Our team of the tournament for the 2015 Six Nations
The convulsions have stopped. For those of us who sat through the three enthralling games that brought the 2015 6 Nations championship to an end, it may just be possible to breathe in a normal rhythm again.
After 15 fixtures over eight weeks, Ireland have retained their trophy, the Grand Slam may have slipped through the finger tips but the boys in green are back to back champions for the first time since 1948 & 1949. While Joe Schmidt has maintained his incredible record of ending seasons with a trophy, that’s five years in a row now.
The final three games were beyond the realms of possibility. Social media was agog with people declaring it the greatest day of rugby full stop. However, for all the expansion and excitement of one day and three remarkable matches, we shouldn’t forget those who consistently excelled throughout the whole championship. Here is the team of the 2015 tournament.
- Stuart Hogg (Scotland):
The Glasgow Warriors full back brought an endless positivity to Scotland’s approach. The result may have went against his side but it wasn’t for Hogg’s lack of efforts. He was always looking to go forward with the ball rather than kick possession for safety. Topped the meters made charts with 455 and always looked a threat.
Honourable mention: Lee Halfpenny (Wales)
- Yoann Huget (France):
May not have crossed for a try in the tournament, but the Toulouse wing was routinely France’s most threatening player. Les Bleus kept things tight in their first four fixtures and didn’t play to Huget’s strengths, yet he still managed to force his way into every game. France chopped and changed all tournament and Huget was the only back to start all 5 games.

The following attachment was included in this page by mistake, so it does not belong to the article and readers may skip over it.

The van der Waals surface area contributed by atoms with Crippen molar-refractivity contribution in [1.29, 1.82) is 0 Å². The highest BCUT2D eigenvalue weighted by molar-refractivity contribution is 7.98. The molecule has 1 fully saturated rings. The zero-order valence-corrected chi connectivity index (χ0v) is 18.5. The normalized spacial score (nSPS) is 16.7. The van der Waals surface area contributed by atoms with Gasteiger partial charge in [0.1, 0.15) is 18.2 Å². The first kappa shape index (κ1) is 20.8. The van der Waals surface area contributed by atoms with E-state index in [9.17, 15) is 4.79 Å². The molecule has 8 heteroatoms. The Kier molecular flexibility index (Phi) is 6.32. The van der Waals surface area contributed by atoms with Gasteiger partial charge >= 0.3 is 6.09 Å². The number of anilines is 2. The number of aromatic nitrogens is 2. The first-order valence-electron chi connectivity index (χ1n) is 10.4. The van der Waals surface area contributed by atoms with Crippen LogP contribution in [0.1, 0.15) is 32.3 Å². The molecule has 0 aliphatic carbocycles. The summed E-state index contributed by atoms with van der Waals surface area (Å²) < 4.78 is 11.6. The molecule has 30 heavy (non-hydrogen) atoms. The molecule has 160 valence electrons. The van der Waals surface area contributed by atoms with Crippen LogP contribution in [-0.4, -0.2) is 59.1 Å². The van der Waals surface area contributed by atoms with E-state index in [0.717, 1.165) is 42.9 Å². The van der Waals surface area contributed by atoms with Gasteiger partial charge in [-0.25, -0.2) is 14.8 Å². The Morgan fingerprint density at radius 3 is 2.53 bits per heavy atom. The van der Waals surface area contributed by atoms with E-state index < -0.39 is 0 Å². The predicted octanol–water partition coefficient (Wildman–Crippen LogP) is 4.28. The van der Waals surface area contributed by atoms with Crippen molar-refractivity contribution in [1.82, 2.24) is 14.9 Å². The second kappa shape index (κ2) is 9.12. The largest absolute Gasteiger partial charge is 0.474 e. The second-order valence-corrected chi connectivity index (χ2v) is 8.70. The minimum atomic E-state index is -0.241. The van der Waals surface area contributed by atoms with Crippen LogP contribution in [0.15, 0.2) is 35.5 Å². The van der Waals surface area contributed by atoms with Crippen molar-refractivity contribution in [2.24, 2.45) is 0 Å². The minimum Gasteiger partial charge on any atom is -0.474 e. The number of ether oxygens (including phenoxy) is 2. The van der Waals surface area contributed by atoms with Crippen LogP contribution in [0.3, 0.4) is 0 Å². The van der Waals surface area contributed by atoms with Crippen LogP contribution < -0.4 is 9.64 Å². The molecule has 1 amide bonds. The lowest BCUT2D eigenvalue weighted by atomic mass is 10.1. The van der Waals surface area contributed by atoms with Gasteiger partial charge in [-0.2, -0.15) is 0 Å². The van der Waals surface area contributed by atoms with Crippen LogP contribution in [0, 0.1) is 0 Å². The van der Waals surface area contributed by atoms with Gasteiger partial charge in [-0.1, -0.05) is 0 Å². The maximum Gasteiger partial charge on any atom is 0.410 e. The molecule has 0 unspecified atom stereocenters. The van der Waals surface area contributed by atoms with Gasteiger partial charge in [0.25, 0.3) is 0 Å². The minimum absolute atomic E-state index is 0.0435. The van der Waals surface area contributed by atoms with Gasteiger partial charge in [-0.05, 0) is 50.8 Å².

Honourable mentions: Leonardo Sarto (Italy)
- Jonathan Joseph (England):
Joseph’s selection was more luck than judgement from the England coaching team, despite being in splendid form for Bath the 24 year old wouldn’t have got a look in if it wasn’t for injuries to a number of those above him in the national pecking order. More than justified his selection though, with the exception of a quiet game against Ireland, he was a standout attacker throughout.
Honourable mention: Mark Bennett (Scotland)
- Robbie Henshaw (Ireland):
Not exactly the centre position many envisaged Henshaw making his name in, but the Connacht man has had an exceptional tournament on both sides of the ball. He was Ireland top tackler (63) and beat most defenders (14). The 21 year old is also looking to build a promising partnership with Jared Payne which bodes well moving towards the World Cup.